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3 Days of Chasing Wildflowers in Southern California

When California blooms it is spectacular!

By: Michael Fricke + Save to a List

California has gotten more rain than usual this winter, making for a beautiful spring. The waterfalls are running and the flowers are blooming! I took a trip to see if I could see some of the bloom because flowers can come and go so fast in SoCal. 

Walker Canyon

Walker Canyon has bloomed with orange poppies. The colors are amazing, some of the best I saw on my trip. I do need to stress that if you do decide to come, please be respectful. The city shutdown the canyon the Sunday after I came because of too many disrespectful visitors. It has reopened but I wouldn't go on a weekend. I went on a Thursday and parked about 1/2 mile from the trailhead. It is very crowded. I saw many people walking through the fields trampling flowers and laying on top of flowers for pictures - please don't be those people! I spent a few hours here taking photos but I had plans to camp in Joshua Tree, so I needed to move on.

Joshua Tree

My second stop was Joshua Tree National Park. I came in through the north west entrance of the park on Park Blvd. I ate some food and set out for my campsite. I always backcountry camp in Joshua Tree because I like my peace and quiet and to really get out into nature.

At the time of this trip only the southern part of Joshua Tree was blooming. So for the first part the second day I didn't really see much in terms of wildflowers but it was still fun. I hiked back to my car at sunrise from where I camped then did a quick morning hike up Ryan Mountain which gives great views of the desert below. It was beautiful to see snow on the mountains in the background behind the desert.

The best wildflowers in Joshua Tree were south of the Cottonwood Visitor Center near the Bajada Nature Trail. So I traveled south through the park towards the south entrance. I wasn't disappointed! The Pinto Basin section of Joshua Tree has some amazing wildflowers and combined with the butterfly migration that was going on it was a wonderful sight.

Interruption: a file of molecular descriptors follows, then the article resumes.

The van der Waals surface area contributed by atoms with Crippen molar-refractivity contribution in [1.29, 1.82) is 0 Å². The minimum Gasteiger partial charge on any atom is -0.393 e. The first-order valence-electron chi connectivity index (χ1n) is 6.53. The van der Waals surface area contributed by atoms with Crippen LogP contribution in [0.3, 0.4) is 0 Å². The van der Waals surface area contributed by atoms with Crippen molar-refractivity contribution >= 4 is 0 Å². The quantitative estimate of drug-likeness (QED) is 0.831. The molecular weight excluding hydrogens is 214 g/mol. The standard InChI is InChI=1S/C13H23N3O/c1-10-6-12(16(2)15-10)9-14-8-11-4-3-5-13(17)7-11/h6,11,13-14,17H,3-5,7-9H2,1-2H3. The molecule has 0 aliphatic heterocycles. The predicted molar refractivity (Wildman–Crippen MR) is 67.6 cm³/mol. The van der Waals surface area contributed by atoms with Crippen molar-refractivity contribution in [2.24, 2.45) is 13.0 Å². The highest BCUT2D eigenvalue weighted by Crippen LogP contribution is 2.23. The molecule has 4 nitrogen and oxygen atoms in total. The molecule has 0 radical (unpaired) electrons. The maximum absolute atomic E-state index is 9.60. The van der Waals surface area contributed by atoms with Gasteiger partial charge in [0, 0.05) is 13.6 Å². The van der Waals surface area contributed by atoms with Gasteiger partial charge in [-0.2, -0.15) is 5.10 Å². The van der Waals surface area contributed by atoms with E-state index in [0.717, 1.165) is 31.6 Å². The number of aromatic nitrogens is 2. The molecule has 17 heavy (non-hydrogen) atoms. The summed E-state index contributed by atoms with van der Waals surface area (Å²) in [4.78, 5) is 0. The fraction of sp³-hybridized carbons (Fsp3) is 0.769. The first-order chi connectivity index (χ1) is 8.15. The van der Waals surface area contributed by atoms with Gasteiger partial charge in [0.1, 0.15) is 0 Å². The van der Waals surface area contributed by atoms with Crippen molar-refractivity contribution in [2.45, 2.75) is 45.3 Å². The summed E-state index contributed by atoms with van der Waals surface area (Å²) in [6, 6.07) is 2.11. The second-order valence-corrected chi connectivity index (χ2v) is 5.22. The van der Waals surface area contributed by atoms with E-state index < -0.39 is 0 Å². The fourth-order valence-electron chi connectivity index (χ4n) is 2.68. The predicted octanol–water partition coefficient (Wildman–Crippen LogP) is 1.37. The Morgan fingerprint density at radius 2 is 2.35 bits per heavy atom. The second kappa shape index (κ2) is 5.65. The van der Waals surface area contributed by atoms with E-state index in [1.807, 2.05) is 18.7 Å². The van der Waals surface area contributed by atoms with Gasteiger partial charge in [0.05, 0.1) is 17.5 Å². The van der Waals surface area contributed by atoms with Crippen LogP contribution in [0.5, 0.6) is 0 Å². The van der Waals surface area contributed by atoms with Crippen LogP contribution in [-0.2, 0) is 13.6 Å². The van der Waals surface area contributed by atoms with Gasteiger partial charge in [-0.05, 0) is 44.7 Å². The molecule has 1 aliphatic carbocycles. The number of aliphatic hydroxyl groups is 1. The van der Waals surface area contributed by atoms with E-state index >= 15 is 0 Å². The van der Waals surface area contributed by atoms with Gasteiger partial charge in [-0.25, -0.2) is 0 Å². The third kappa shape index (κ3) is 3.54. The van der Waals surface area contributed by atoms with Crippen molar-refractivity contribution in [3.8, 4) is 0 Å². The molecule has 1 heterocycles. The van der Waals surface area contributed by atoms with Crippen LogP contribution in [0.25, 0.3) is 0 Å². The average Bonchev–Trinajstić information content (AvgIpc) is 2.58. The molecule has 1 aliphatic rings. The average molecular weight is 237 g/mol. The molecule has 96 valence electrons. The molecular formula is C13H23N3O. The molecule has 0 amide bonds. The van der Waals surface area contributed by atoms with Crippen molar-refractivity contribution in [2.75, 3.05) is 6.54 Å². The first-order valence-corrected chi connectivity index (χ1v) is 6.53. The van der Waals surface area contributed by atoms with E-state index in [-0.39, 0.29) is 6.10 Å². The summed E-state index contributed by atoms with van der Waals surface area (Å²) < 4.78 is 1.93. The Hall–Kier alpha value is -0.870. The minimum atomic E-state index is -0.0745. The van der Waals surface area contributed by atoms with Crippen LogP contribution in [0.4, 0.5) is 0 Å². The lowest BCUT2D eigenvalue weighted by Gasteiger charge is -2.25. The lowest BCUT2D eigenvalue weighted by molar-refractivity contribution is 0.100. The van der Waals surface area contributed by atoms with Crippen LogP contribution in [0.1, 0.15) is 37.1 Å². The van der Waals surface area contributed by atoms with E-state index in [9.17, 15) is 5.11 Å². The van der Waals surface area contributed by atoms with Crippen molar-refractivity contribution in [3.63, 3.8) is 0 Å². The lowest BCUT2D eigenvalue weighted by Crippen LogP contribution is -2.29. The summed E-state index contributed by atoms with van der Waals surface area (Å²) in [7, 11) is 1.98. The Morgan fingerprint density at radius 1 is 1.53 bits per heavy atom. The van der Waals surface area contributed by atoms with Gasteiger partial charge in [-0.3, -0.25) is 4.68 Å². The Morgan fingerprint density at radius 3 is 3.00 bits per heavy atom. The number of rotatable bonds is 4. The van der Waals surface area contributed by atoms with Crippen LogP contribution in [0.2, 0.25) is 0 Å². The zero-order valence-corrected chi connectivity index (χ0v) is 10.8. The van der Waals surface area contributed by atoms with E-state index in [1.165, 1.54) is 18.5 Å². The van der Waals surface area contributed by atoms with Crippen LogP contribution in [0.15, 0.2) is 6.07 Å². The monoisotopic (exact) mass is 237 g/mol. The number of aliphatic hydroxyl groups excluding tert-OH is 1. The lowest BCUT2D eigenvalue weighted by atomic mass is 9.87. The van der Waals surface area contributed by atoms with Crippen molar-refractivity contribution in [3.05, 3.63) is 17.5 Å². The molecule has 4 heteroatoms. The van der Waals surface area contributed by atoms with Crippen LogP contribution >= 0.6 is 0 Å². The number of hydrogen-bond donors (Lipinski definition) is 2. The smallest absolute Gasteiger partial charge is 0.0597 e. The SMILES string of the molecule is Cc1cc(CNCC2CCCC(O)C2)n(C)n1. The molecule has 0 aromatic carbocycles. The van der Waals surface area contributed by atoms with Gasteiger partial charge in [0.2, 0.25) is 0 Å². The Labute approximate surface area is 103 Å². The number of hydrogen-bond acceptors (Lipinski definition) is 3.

I have been to Joshua Tree many times but have never seen it like this. It was awesome to see a place I've been to so many times look so different. With that, I exited the park through the south entrance.

Anza Borrego

The next day I had plans to check out Anza Borrego with my family. I met up with them and we drove out to Borrego Springs. The visitor center has great information on where flowers are blooming. We decided our plan was to go up to Coyote Canyon then make our way out towards Font's Wash/Borrego Badlands and the Salton Sea. There were many places along the road that were in bloom. We stopped four times to get out and walk around. We stopped at a field on the way up to Coyote Canyon from Borrego Springs and it was a beautiful view with the mountains in the background.

Next we headed up to Coyote Canyon, we stopped at a picnic area called Desert Garden on the way up the dirt road to the canyon. Desert Garden was nice and had some ocotillo and wildflowers blooming. Some of the cactus were also starting to bloom.

Our third stop was along Borrego Salton Seaway(S22) near Font's Wash, which was another stop where the bloom was good.

Our final stop was Arroyo Salado Primitive Campground. This stop had some nice flowers (not as many as the other stops) and great views of the Borrego Badlands. With that we drove out to the Salton Sea and then up to Highway 10 back home.   

I highly encourage people that are respectful of nature to check out the wildflowers in Joshua Tree and Anza Borrego. The desert wildflowers do not last long so enjoy them while they are here. This year is a better year than usual for Southern California wildflowers. If you do decide to go check out the flowers, remember to tread lightly, don't trample the flowers, don't pick the flowers, and be respectful of nature.

If you enjoyed these photos check out my Instagram

We want to acknowledge and thank the past, present, and future generations of all Native Nations and Indigenous Peoples whose ancestral lands we travel, explore, and play on. Always practice Leave No Trace ethics on your adventures and follow local regulations. Please explore responsibly!

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